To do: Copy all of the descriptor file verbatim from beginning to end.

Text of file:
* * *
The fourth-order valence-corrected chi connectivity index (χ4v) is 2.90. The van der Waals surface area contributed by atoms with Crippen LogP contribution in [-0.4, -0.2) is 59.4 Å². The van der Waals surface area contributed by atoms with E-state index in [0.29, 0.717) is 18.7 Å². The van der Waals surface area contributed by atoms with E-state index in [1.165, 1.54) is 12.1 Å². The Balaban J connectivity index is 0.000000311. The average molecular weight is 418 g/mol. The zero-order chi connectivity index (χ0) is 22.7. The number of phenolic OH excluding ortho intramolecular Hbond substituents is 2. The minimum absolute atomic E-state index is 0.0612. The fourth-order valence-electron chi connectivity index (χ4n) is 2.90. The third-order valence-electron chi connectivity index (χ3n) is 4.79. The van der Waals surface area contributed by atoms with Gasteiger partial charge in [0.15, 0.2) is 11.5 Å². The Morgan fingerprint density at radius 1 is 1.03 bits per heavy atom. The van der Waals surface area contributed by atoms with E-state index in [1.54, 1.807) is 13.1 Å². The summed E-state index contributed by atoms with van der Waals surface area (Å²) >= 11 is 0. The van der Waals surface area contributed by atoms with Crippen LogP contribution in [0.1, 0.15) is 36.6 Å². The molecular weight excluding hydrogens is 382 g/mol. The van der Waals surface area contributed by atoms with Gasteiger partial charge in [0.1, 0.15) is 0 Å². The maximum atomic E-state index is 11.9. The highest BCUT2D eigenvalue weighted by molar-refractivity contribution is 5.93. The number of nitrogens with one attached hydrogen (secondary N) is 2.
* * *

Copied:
The fourth-order valence-corrected chi connectivity index (χ4v) is 2.90. The van der Waals surface area contributed by atoms with Crippen LogP contribution in [-0.4, -0.2) is 59.4 Å². The van der Waals surface area contributed by atoms with E-state index in [0.29, 0.717) is 18.7 Å². The van der Waals surface area contributed by atoms with E-state index in [1.165, 1.54) is 12.1 Å². The Balaban J connectivity index is 0.000000311. The average molecular weight is 418 g/mol. The zero-order chi connectivity index (χ0) is 22.7. The number of phenolic OH excluding ortho intramolecular Hbond substituents is 2. The minimum absolute atomic E-state index is 0.0612. The fourth-order valence-electron chi connectivity index (χ4n) is 2.90. The third-order valence-electron chi connectivity index (χ3n) is 4.79. The van der Waals surface area contributed by atoms with Gasteiger partial charge in [0.15, 0.2) is 11.5 Å². The Morgan fingerprint density at radius 1 is 1.03 bits per heavy atom. The van der Waals surface area contributed by atoms with E-state index in [1.54, 1.807) is 13.1 Å². The summed E-state index contributed by atoms with van der Waals surface area (Å²) >= 11 is 0. The van der Waals surface area contributed by atoms with Crippen LogP contribution in [0.1, 0.15) is 36.6 Å². The molecular weight excluding hydrogens is 382 g/mol. The van der Waals surface area contributed by atoms with Gasteiger partial charge in [0.1, 0.15) is 0 Å². The maximum atomic E-state index is 11.9. The highest BCUT2D eigenvalue weighted by molar-refractivity contribution is 5.93. The number of nitrogens with one attached hydrogen (secondary N) is 2.